To Board or Not To Board: The Governance Question

Guest blog by: Laurie Horvath, Marketing Manager, Baker Tilly US, LLP

Governance boards are always looking for qualified members to assist them with overseeing and guiding the cogs that keep their organizations operating and, most importantly, making a difference. In fact, CPAs are among the most sought-after professionals in the board arena. While the MICPA  encourages its members to get involved in their communities, there are some factors to consider when thinking about committing your time and talent as a board member for any organization.

 

To capture what CPAs and financial professionals should evaluate when approached as a board candidate, we sat down with MICPA Nonprofit Task Force members Laurie Horvath, CPA, and partner at Baker Tilly, and Robert Seestadt, CPA, and partner at Apparatus Solutions Inc., for their insights on the associated opportunities and obligations.

 

“One of the most important objectives of a nonprofit organization is stewardship and fiduciary responsibility…a CPA is a logical fit there,” Horvath says. “They need someone to be a good steward of the assets they’re governing, who understands reporting requirements and what is happening financially.”

 

“Another factor, I think, is their [CPA’s] ability to see and understand trends, ratios and other kinds of relationships between investment in programs and results and outcomes.” Seestadt adds, “That’s an area where CPAs can have a real impact.”

 

Before joining any board, however, it is important to research the organization to ensure that the structure is sound. “In my mind, there’s kind of a checklist: requesting and reviewing financial information and tapping resources such as Guidestar and Charity Navigator for information on the organization even beyond financials.” Seestadt advises, “Ask for minutes from past meetings to glean their hot-button issues and to gauge the level of board engagement. Also, meet with leadership of the organization ahead of time and understand expectations.”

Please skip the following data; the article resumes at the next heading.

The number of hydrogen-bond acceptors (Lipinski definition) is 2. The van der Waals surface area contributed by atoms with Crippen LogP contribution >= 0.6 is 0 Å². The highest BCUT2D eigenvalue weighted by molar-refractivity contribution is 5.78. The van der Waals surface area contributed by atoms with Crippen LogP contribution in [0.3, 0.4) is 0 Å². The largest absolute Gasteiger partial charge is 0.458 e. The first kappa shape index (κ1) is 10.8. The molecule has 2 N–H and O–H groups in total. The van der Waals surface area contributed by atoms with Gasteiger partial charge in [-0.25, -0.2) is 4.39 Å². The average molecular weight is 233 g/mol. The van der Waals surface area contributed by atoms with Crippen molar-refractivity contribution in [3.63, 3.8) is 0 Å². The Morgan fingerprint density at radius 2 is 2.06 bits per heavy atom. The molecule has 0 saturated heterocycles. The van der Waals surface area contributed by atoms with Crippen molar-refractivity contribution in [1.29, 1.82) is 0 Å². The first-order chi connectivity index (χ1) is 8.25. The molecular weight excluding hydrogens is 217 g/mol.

It is important to factor in the time commitment involved and how that might interact with one’s current workload. “CPAs have a lot of demands on their time,” Horvath explains, “so making sure it’s a fit in terms of time commitment and personal interest are very important.”

 

Assuming one has the time and the interest, Seestadt highlights several opportunities to be found in volunteering as a member of a governance board, from gaining insight into how other organizations work to regularly engaging with experts in other industries. “The networking is a tremendous opportunity,” he says. “You’re often times meeting and engaging with leaders in the business community, and that’s an intangible value.”

 

Horvath adds that becoming a member of a board can also present a break from the norm, offering CPAs a chance to explore different responsibilities and roles. “It’s a nice change of pace sometimes,” she explains, “to use some of the other skills we’ve acquired and a way to give back to our community.”

 

More questions on this topic? Continue the conversation on MICPA Connect and look for these opportunities to learn and discuss further this fall.

  • Nonprofit Conference
  • New Board Member 101

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